Mindfulness: to Improve Commitment to Recovery
The perception that addiction is a disease has many benefits. It allows us to see that we need help and that our brain and body may have been affected and may need medical attention. It teaches us humility. It also allows us to destigmatize the problem.
As a mindfulness therapist, I like to see addiction in the context of personal growth, not just as a medical issue with a specific treatment approach. It is common in our human experience to ignore our hurt, or to compensate for our hurt, and to resist growth. In a way, anything that separates us from our self has the potential to become an addiction. It can be anger, victimization, greed, etc.
If addiction contributes to a disconnection from our healthy self, then the solution is to learn about connection, to learn that we have an inner world that needs our attention, and to establish a relationship with that inner world. Our inner world needs a healthy way to express itself. The path to becoming aware of our inner world is called mindfulness.
I wish that paying attention to children’s inner worlds was an aspect of schools’ curriculum. Children have an inner world: they have feelings, they have their own perceptions and experiences, and their own dreams. They can see what their parents are doing and not doing. I remember being able to tell when adults were lying. That felt very confusing to me. Why would they do that? From my child’s perspective, why lie if it was so obvious from the outside? I also remember hearing conversations that indicated that men were not intuitive and that women were. That was very confusing to hear as a young boy who thought of himself as being intuitive. As a child, I sometimes wondered if there was something wrong with me.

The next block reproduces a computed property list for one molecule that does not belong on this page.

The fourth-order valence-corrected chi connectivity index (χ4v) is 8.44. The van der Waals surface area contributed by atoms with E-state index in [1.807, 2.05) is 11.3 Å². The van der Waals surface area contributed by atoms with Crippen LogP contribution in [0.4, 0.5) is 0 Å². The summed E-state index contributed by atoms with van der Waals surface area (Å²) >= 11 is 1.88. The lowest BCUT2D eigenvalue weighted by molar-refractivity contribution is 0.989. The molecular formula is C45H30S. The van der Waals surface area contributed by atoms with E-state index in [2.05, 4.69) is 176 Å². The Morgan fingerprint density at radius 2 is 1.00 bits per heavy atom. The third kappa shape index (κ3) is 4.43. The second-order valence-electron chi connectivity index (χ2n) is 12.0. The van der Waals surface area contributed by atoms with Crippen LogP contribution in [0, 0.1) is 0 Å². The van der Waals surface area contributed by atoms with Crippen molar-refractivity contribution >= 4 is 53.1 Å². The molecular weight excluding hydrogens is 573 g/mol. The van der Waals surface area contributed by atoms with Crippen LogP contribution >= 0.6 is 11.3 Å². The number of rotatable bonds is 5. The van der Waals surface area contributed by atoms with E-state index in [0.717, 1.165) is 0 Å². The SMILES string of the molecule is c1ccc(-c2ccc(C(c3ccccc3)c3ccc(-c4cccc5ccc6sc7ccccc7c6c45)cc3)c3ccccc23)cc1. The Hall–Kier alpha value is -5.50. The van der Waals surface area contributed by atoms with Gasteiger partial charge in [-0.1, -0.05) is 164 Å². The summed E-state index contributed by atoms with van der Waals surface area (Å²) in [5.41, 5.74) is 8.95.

If we do not acknowledge children’s inner worlds, they feel ignored, at least in part. And that part that seems ignored is also deeply personal, so it hurts. They may interpret that experience by feeling that they do not matter. Then they must re-learn that they matter later in life. But they may go through a period of anguish and anxiety not knowing what felt ignored in them until their life has become painful, chaotic, and/or unmanageable.
Connecting with our inner world can sometimes feel like we are given a voice for the first time. It can feel both scary and empowering. It can bring up memories we forgot. It can give us a sense of self. When we have a sense of self, we no longer make decisions out of duty or from external pressures. Our commitment becomes a commitment to our self and has a better chance of success.